Do good, feel good.
Published: January 30, 2012
A generous life builds a wealth of wellness.
If you are struggling to find a direction in life right now, try giving! If you want something to do, give of yourself in some way in the service of others. You might just find that you have found your calling. You will be aligned with a harmonious purpose and will be nourished by the information carried by it.
Humanitarian worker, Dr. Scilla Elworthy describes the joy of giving from the perspective of people who have nothing, and remarks on their amazing warmth and spirit of generosity: “When you are in a country like Kenya or Uganda, you meet people who really have very, very little, but they will welcome you into their house. They will give you the last egg that they have – even if their children haven’t had an egg for two weeks, they will give it to you. And that just blows me away; that there can be such generosity among people who have nothing. And their lives are warm, they are connected, they are loving. So I don’t think it has anything to do with what we possess. I know it sounds trite, but I believe the biggest possession is joy and warmth and a loving family, and to live a life of lovingness.”
We become expanded when we give, we become more joyful, and our lives become much more fulfilling. As this pattern of giving increases in the world, through more and more people aligning with it, the old pattern of selfishness will come to an end as people start to display more of their natural tendency to kindness. People aligned with the old pattern will begin to feel their world is shrinking and becoming less fulfilling.
Scilla has observed this in her personal world: “The people I know who are really only interested in their own pleasures and their shares and their dividends, their lives are tending to close in on them, becoming less and less happy, less and less satisfying, less fulfilling. They live in gated communities and are rather nervous about who might come and take their big flat screen TVs. Their lives are getting smaller.”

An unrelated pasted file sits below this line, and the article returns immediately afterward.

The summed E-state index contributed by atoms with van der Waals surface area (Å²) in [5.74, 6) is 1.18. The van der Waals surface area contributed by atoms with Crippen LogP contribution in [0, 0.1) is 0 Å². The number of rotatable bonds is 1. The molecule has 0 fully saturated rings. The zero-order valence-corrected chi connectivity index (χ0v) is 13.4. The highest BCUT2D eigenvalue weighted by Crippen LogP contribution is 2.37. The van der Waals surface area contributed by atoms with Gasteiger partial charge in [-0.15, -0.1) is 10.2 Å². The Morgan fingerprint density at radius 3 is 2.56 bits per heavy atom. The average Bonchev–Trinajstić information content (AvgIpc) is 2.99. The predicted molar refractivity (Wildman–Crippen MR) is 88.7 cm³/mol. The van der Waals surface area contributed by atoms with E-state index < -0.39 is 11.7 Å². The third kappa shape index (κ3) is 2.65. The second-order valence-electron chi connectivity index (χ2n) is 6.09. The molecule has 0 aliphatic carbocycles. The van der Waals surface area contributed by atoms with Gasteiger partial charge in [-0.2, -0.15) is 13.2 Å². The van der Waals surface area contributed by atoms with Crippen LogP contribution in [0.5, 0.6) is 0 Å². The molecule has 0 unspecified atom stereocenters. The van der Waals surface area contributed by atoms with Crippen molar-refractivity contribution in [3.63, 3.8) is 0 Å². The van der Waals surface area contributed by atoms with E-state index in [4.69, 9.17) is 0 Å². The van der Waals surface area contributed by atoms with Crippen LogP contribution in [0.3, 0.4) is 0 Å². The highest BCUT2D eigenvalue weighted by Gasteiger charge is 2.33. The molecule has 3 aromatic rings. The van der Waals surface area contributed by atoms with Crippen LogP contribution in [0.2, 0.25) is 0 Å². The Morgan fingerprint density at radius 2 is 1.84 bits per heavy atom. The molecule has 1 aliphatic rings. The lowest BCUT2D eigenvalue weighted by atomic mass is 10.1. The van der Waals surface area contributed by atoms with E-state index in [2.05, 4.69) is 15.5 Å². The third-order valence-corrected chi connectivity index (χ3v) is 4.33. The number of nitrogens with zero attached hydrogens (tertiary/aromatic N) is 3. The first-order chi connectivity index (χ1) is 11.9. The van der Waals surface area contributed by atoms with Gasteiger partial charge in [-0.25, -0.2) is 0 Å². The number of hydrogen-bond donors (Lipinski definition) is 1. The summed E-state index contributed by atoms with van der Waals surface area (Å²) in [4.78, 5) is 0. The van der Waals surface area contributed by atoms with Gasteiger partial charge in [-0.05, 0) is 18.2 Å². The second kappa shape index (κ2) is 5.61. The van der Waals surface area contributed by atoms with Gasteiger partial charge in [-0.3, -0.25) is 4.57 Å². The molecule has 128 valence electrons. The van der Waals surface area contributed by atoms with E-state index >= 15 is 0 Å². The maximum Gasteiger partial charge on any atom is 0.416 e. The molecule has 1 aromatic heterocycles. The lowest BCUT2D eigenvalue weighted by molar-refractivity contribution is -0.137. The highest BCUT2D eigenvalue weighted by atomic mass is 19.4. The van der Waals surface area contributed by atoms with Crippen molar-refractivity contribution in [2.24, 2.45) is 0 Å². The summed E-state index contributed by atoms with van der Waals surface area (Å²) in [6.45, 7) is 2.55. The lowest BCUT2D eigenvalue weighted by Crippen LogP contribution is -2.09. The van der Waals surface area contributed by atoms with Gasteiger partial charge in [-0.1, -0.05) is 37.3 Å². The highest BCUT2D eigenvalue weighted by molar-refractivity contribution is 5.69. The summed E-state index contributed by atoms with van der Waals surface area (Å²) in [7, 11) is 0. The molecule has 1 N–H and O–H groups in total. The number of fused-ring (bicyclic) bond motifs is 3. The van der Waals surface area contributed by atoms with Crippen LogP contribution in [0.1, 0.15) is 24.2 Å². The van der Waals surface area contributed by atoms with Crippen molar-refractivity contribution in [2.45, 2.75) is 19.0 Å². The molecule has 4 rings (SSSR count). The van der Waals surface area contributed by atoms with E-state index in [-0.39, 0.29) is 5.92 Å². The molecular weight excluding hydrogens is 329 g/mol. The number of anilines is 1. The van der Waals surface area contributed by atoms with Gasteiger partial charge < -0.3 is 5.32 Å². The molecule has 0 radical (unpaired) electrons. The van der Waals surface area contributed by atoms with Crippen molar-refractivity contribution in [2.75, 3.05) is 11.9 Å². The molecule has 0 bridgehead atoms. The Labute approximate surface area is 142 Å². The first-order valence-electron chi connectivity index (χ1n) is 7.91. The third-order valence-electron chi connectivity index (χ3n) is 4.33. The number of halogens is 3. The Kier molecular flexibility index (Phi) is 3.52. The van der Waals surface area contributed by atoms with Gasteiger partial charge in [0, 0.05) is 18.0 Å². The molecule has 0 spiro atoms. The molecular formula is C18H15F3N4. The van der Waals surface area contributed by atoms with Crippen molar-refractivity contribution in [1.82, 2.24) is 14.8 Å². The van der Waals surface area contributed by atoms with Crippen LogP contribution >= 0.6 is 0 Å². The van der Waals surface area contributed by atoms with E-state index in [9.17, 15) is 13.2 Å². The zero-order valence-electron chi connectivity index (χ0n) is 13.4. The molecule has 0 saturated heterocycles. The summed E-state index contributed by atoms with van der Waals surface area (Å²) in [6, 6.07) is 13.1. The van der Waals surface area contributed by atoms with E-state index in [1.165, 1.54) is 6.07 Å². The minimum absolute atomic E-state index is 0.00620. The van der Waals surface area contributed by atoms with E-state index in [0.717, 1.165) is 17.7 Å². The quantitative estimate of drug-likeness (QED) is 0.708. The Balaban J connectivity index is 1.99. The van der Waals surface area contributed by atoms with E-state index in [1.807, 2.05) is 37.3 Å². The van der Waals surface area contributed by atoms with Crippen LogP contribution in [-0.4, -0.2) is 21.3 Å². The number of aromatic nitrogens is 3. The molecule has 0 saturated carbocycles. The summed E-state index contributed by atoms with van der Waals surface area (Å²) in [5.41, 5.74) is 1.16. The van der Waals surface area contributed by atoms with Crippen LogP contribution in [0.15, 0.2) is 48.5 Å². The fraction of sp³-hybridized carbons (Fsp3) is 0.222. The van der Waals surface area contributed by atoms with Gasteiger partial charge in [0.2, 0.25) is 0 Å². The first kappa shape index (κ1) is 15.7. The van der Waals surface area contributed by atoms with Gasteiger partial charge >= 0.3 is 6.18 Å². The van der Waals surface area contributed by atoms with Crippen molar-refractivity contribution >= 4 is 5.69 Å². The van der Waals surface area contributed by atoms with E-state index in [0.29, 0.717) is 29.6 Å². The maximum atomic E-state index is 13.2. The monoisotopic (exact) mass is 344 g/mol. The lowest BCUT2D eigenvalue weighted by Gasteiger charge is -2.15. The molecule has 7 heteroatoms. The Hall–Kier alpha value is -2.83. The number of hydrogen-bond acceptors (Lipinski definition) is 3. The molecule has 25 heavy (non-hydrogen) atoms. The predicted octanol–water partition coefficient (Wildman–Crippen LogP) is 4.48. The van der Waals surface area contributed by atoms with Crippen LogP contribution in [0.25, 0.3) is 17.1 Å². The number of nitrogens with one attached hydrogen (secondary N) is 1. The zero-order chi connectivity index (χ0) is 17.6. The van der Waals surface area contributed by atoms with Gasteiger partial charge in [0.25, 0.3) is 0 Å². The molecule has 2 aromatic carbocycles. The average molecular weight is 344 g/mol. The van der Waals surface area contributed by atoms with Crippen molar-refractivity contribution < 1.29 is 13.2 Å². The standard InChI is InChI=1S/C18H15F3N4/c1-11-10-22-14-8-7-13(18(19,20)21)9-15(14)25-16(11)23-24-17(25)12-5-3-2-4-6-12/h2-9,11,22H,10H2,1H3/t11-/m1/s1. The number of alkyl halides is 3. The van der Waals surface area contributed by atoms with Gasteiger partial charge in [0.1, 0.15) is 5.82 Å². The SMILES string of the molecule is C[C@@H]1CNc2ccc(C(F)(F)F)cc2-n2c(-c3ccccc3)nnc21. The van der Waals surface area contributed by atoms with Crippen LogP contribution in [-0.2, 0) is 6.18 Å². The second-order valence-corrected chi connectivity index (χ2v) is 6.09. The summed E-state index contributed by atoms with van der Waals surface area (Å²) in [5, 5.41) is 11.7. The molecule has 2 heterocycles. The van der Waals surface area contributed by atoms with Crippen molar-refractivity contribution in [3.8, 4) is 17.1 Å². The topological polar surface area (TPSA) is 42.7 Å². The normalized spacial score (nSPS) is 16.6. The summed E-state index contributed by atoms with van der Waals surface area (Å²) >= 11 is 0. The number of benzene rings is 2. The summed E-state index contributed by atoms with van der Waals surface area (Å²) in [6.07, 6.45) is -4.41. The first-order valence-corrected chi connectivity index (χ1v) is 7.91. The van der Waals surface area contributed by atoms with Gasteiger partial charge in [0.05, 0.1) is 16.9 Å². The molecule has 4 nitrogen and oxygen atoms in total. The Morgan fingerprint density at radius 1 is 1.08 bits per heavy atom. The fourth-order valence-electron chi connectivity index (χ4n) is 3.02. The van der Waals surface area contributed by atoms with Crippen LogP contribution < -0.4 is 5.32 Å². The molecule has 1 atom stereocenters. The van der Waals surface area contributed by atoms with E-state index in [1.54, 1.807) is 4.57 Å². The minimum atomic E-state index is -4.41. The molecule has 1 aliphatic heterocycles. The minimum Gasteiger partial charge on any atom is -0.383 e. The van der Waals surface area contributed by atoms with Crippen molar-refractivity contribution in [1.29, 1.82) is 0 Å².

She also believes that giving can bring health benefits. “I don’t think it has anything to do with possessions. Of course, it helps to have enough money to get about, to eat, to stay warm, but what it’s really about is the energy that’s available. Living a generous life, I believe, makes our bodies healthier. It is difficult to prove, but nearly all the people I know who are what you might call ‘in service to the planet’ in one way or another live long lives and are very healthy. Not without exception, but that is the norm.”
Scilla then gives us some powerful advice, echoing the words of many great philosophers and wise teachers throughout history: “It doesn’t really matter how much you have, how much you have control over, or power over. What matters is not what one’s holding in, but what one’s giving out.”
And she’s absolutely right. Modern science shows us that giving is healthy for us. Not only has it been shown to make us happier, it is also good for the heart and, of course, it’s good for the soul. Kind behavior is a way to build relationships and strengthen the emotional bonds between people. Emotional bonds produce the hormone oxytocin, which, in addition to its role in reproduction and breastfeeding, helps protect the heart and cardiovascular system from disease.
And when giving helps us to form strong relationships with each other, it even helps us to live longer, as modern research also now shows. Longevity research indicates that having good quality relationships is actually a key factor in living a long life. We are wired for relationships and so when we service them, personally and globally, as we seek to unite in the common good, we live longer, healthier lives, just as if nature is saying to us, “Yes! This is the way it’s supposed to be!”
David R. Hamilton acquired an honors degree in biological and medicinal chemistry, and a Ph.D. in organic chemistry before working as a scientist in the pharmaceutical industry for several years. He left the pharmaceutical industry and athletics coaching in 1999 and returned to Scotland as a motivational speaker.